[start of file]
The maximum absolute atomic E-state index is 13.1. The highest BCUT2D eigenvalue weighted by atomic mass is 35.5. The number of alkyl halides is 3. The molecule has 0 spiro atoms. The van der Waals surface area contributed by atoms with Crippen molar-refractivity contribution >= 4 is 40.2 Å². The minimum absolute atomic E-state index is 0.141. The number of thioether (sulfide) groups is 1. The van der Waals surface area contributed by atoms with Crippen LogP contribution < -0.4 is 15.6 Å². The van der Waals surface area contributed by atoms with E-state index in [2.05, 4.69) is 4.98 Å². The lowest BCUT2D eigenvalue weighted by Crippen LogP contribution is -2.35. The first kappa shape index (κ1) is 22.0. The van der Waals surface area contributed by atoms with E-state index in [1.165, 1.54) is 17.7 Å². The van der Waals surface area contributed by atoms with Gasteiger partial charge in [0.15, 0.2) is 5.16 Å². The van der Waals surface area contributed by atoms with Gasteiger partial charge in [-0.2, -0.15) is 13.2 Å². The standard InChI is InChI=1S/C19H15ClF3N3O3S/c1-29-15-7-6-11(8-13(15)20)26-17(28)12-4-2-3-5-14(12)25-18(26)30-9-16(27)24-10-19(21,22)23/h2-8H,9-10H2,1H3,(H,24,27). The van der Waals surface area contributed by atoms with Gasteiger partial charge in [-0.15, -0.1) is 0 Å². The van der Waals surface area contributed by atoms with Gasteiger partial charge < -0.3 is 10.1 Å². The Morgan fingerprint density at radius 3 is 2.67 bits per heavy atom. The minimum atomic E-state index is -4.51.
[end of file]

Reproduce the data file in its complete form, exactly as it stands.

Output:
The maximum absolute atomic E-state index is 13.1. The highest BCUT2D eigenvalue weighted by atomic mass is 35.5. The number of alkyl halides is 3. The molecule has 0 spiro atoms. The van der Waals surface area contributed by atoms with Crippen molar-refractivity contribution >= 4 is 40.2 Å². The minimum absolute atomic E-state index is 0.141. The number of thioether (sulfide) groups is 1. The van der Waals surface area contributed by atoms with Crippen LogP contribution < -0.4 is 15.6 Å². The van der Waals surface area contributed by atoms with E-state index in [2.05, 4.69) is 4.98 Å². The lowest BCUT2D eigenvalue weighted by Crippen LogP contribution is -2.35. The first kappa shape index (κ1) is 22.0. The van der Waals surface area contributed by atoms with E-state index in [1.165, 1.54) is 17.7 Å². The van der Waals surface area contributed by atoms with Gasteiger partial charge in [0.15, 0.2) is 5.16 Å². The van der Waals surface area contributed by atoms with Gasteiger partial charge in [-0.2, -0.15) is 13.2 Å². The standard InChI is InChI=1S/C19H15ClF3N3O3S/c1-29-15-7-6-11(8-13(15)20)26-17(28)12-4-2-3-5-14(12)25-18(26)30-9-16(27)24-10-19(21,22)23/h2-8H,9-10H2,1H3,(H,24,27). The van der Waals surface area contributed by atoms with Gasteiger partial charge in [-0.15, -0.1) is 0 Å². The van der Waals surface area contributed by atoms with Gasteiger partial charge < -0.3 is 10.1 Å². The Morgan fingerprint density at radius 3 is 2.67 bits per heavy atom. The minimum atomic E-state index is -4.51.